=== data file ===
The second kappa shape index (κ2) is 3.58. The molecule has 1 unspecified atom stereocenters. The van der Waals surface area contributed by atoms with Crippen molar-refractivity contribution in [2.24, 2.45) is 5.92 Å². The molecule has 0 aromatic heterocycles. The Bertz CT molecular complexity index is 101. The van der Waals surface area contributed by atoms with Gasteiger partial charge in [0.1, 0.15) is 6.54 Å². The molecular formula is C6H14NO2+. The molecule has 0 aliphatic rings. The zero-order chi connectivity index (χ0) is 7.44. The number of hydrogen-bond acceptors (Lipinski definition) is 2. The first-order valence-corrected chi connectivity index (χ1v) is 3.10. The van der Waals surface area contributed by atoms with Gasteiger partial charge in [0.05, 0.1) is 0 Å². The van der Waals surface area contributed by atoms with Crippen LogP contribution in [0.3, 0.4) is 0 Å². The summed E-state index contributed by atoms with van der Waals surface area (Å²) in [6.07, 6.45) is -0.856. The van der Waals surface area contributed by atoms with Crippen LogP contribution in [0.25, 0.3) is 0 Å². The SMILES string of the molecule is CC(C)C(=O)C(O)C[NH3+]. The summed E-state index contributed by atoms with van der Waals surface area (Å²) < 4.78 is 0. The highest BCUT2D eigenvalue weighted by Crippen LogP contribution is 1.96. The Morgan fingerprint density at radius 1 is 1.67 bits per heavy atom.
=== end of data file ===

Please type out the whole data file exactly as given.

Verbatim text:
The second kappa shape index (κ2) is 3.58. The molecule has 1 unspecified atom stereocenters. The van der Waals surface area contributed by atoms with Crippen molar-refractivity contribution in [2.24, 2.45) is 5.92 Å². The molecule has 0 aromatic heterocycles. The Bertz CT molecular complexity index is 101. The van der Waals surface area contributed by atoms with Gasteiger partial charge in [0.1, 0.15) is 6.54 Å². The molecular formula is C6H14NO2+. The molecule has 0 aliphatic rings. The zero-order chi connectivity index (χ0) is 7.44. The number of hydrogen-bond acceptors (Lipinski definition) is 2. The first-order valence-corrected chi connectivity index (χ1v) is 3.10. The van der Waals surface area contributed by atoms with Gasteiger partial charge in [0.05, 0.1) is 0 Å². The van der Waals surface area contributed by atoms with Crippen LogP contribution in [0.3, 0.4) is 0 Å². The summed E-state index contributed by atoms with van der Waals surface area (Å²) in [6.07, 6.45) is -0.856. The van der Waals surface area contributed by atoms with Crippen LogP contribution in [0.25, 0.3) is 0 Å². The SMILES string of the molecule is CC(C)C(=O)C(O)C[NH3+]. The summed E-state index contributed by atoms with van der Waals surface area (Å²) < 4.78 is 0. The highest BCUT2D eigenvalue weighted by Crippen LogP contribution is 1.96. The Morgan fingerprint density at radius 1 is 1.67 bits per heavy atom.